• Troy says:

      I agree if (and only if) you take “Capitalism” as being synonymous with “Free Market Economics”.

      I prefer the latter term because the progressives have succeeded in making all forms of “capital” into 4-letter words whereas “Free” is very hard to misinterpret.


      • Troy says:

        Having said the above, it it not a shame that we are ceding our very language to a bunch of pathological liars?


      • Agreed! I have even considered starting to use ‘black market’ instead of ‘free market,’ because everyone knows exactly what that means, it is by its very nature laissez-faire, and only governmental functionaries have the slightest objection to its existence. â—„Daveâ–º

        • Chris says:

          The only objection government has to a “black market” is it’s unverifiable and they can’t extract their cut of your “capital”.

        • Not necessarily, Chris. When government is controlled by Politically Correct retrogressives, that is pretty much all they care about; but when it is controlled by Piously Correct conservatives, they are more concerned with a black market in proscribed products and services. 🙂 â—„Daveâ–º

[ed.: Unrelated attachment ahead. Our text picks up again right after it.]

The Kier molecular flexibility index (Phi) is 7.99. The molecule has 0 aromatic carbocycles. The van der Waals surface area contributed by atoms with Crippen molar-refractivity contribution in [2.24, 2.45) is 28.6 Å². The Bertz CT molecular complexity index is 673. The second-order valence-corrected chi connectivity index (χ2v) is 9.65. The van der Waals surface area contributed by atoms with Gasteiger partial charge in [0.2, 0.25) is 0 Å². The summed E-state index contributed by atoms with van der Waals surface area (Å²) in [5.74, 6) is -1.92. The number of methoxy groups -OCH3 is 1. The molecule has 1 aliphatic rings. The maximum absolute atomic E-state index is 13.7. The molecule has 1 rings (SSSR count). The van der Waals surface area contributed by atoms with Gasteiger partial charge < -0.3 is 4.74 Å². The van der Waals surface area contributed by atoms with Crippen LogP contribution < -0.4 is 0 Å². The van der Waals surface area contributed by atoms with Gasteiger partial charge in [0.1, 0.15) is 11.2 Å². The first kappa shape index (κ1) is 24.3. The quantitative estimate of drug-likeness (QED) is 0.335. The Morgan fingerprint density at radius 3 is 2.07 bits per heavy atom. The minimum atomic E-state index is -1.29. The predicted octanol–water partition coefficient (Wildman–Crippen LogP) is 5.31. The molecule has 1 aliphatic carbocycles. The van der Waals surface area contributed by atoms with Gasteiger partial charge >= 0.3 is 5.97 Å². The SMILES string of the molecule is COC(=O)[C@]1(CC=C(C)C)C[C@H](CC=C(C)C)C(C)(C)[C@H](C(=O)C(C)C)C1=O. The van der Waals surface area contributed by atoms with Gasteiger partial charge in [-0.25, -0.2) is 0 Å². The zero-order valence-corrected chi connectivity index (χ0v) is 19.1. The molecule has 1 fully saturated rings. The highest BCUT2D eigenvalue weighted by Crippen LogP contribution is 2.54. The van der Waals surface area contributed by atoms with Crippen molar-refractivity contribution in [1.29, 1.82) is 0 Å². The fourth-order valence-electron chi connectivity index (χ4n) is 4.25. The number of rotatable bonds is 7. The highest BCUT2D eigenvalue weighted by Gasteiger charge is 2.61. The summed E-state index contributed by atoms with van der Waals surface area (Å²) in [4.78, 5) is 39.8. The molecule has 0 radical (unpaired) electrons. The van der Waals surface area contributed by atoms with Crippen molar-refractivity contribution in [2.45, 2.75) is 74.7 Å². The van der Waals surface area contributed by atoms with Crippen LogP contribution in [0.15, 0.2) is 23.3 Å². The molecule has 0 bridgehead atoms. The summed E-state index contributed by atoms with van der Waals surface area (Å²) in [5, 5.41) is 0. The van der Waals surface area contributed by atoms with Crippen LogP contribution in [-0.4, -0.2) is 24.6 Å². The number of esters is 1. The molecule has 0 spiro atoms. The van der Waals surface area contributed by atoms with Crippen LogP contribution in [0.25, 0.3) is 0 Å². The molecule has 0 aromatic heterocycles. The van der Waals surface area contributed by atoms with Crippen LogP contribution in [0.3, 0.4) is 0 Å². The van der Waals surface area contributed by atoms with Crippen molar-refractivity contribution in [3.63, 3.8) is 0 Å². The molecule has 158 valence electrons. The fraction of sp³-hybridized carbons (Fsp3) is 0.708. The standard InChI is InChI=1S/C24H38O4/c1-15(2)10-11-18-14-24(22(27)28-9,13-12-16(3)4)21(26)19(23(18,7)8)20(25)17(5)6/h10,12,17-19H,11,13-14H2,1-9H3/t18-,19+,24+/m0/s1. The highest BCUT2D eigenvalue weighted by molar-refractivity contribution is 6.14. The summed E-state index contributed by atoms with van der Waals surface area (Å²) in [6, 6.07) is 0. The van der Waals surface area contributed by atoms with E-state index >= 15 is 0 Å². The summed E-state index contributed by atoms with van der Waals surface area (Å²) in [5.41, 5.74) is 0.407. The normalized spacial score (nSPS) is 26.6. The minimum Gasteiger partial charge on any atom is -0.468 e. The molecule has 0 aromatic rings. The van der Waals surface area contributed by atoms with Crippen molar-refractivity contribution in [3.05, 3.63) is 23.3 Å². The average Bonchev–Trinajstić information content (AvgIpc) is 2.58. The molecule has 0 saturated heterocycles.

• daedalus says:

        If I need to make a distinction between Fascism (confused by many with “capitalism”), I will often say “Laissez faire capitalism.”

        What a time to be alive! The market place is turning the US back into an energy surplus state. If we can get the evil socialists off our backs we may see a new era of American dynamism. On the other hand if O’Bama and his minions prevail Western culture could sink into another “Dark Age.”

        Art mirrors the culture.
        This last doesn’t belong here, but I had to share it, since it does dramatize the alternatives

  • Chris says:

    I understand that Dave. I tend to separate the black market for illegal commodities from a more general market such as “under the table workers” or selling Virginia cigarettes out of your basement in NYS where the function of the market is to extract a greater profit from your commodity. The black market for illegal commodities is a black market because it’s illegal. Some of those commodities which I agree should not be illegal, but some that should. I assume you refer a great deal to illegal drugs. Bear in mind that liberals also have little interest in reforming the “war on drugs”. They profit quite handsomely on the cottage industries that these laws feed.

Leave a Reply

Political Spectrum
Political Circle

Think Up/Down not Left/Right

Internal Links